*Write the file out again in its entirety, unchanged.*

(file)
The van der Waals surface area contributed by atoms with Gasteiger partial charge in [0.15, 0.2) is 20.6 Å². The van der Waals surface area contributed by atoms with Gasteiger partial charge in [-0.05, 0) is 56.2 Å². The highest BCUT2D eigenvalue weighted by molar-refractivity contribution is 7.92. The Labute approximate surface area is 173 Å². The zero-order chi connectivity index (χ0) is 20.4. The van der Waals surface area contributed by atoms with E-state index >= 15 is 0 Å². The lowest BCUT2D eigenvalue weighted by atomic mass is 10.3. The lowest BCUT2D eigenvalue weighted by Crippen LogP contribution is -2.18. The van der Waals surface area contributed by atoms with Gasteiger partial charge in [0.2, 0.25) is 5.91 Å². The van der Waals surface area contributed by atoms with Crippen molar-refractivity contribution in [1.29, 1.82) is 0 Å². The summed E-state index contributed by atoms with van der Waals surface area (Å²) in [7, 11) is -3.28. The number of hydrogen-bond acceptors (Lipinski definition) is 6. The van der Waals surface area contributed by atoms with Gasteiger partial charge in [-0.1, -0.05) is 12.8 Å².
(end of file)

The van der Waals surface area contributed by atoms with Gasteiger partial charge in [0.15, 0.2) is 20.6 Å². The van der Waals surface area contributed by atoms with Gasteiger partial charge in [-0.05, 0) is 56.2 Å². The highest BCUT2D eigenvalue weighted by molar-refractivity contribution is 7.92. The Labute approximate surface area is 173 Å². The zero-order chi connectivity index (χ0) is 20.4. The van der Waals surface area contributed by atoms with E-state index >= 15 is 0 Å². The lowest BCUT2D eigenvalue weighted by atomic mass is 10.3. The lowest BCUT2D eigenvalue weighted by Crippen LogP contribution is -2.18. The van der Waals surface area contributed by atoms with Gasteiger partial charge in [0.2, 0.25) is 5.91 Å². The van der Waals surface area contributed by atoms with Crippen molar-refractivity contribution in [1.29, 1.82) is 0 Å². The summed E-state index contributed by atoms with van der Waals surface area (Å²) in [7, 11) is -3.28. The number of hydrogen-bond acceptors (Lipinski definition) is 6. The van der Waals surface area contributed by atoms with Gasteiger partial charge in [-0.1, -0.05) is 12.8 Å².